economic reform within the government. The foreign investor
looks closely at issues such as transparency, intellectual
property protection and the level/pace of privatization. A/S
Lash cautioned Mahendran against letting other countries in the
region export their IPR violations to Sri Lanka. If Sri Lanka
does a better job cracking down on import of pirated products,
U.S. investors will be more inclined to trust their
intellectual property assets to this market. Improving the
local educational system, A/S Lash added, would enable Sri
Lanka to supply skilled workers in the quantities that foreign
investors demand. A/S Lash encouraged Sri Lanka to open its
educational system across the board to private operators, from
vocational training to university and professional education;
many U.S. institutions would likely show interest in entering
the Sri Lankan educational market. A/S Lash also emphasized
the importance of Sri Lanka raising its profile in the U.S.,
now that peace was developing. He pressed for Sri Lanka to
approve pending commercial deals (Caterpillar, Tamsco and IMC
Global), explaining again the importance of cultivating
champions of Sri Lanka in corporate America.


Meetings with Business Representatives


13. In a December 20 working breakfast hosted by the American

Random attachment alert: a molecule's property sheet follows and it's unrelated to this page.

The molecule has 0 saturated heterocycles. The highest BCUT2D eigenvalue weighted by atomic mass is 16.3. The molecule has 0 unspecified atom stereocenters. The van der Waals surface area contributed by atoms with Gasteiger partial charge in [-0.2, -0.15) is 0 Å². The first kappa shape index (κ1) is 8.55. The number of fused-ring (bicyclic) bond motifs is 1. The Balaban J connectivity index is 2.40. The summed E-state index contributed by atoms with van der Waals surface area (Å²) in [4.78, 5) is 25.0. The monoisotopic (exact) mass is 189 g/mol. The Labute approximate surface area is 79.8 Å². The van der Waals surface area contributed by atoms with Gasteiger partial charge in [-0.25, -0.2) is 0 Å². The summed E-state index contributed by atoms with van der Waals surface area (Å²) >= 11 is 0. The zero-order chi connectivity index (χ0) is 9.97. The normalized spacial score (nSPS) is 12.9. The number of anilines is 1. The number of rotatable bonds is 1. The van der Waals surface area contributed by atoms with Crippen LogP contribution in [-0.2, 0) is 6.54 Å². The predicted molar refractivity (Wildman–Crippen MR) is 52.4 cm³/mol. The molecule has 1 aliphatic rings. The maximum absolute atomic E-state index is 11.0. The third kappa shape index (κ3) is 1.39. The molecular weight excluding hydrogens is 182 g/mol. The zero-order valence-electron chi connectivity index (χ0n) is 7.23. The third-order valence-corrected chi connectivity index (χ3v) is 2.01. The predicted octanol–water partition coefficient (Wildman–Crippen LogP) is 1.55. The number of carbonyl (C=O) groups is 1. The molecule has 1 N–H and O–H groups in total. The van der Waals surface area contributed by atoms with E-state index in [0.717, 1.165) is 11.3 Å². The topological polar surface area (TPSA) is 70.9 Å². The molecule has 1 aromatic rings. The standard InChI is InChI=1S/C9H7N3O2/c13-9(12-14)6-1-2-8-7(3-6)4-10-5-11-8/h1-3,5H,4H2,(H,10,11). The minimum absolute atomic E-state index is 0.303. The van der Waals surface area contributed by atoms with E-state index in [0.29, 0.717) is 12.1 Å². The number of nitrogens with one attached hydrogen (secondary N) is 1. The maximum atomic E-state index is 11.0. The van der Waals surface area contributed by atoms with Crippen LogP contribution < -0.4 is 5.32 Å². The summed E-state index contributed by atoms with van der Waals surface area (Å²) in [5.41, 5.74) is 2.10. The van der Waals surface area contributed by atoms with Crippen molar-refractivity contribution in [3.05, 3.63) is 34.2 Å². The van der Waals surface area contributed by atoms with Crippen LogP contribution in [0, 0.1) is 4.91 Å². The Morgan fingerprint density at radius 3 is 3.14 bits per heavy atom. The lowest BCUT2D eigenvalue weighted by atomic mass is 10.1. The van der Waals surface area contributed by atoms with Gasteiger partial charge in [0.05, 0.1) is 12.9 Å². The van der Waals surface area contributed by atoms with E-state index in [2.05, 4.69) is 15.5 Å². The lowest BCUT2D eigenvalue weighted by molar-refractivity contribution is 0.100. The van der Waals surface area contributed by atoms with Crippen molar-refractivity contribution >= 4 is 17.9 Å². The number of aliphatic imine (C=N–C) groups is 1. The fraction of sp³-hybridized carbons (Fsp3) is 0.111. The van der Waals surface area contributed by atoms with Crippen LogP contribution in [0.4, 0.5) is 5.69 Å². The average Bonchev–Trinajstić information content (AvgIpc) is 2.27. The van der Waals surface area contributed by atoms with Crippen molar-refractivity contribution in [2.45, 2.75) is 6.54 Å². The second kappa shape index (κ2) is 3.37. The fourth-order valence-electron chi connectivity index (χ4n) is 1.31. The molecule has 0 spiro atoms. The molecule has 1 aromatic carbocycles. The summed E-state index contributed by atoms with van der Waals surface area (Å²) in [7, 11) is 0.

Chamber of Commerce, A/S Lash elicited the views of senior
AmCham members on the investment climate in Sri Lanka. Members
described the local environment for business as generally
positive - few restrictions on imports, a talented and literate
labor force and a BOI that truly streamlines investment
approvals. AmCham members raised several concerns, though.
Many commented that Sri Lanka's labor laws were too restrictive
(especially regarding terminations), discouraging possible new
investors from entering the market. Telecom policy was also a
big hindrance to productivity. Though the government had
nominally sold off part of Sri Lanka Telecom, the company still
controls the market in the absence of a truly independent
telecom regulator. As a result bandwidth is poor and line
charges are high. Members also decried the current level of
IPR protection in Sri Lanka, noting that GSL seems reluctant to
crack down on pirated knock-offs brought in from China. A/S
Lash emphasized that a main goal of the increased commercial
engagement with Sri Lanka was to improve the atmosphere for
U.S. companies doing business here. He asked AmCham reps to
continue to provide input to U.S. officials, so the U.S. can
prod Sri Lanka toward greater openness and transparency.

14. A/S Lash also met December 20 with the Ceylon Chamber of
Commerce (CCC), Sri Lanka's oldest and most active business
chamber, to hear members' views on the local investment climate
and opportunities for U.S. companies. A/S Lash emphasized the
need for greater two-way trade between the U.S. and Sri Lanka,
noting that the trade imbalance was currently 10:1 in Sri
Lanka's favor. Chamber members offered that the best prospect
for increasing U.S. exports was textile fabric, and that the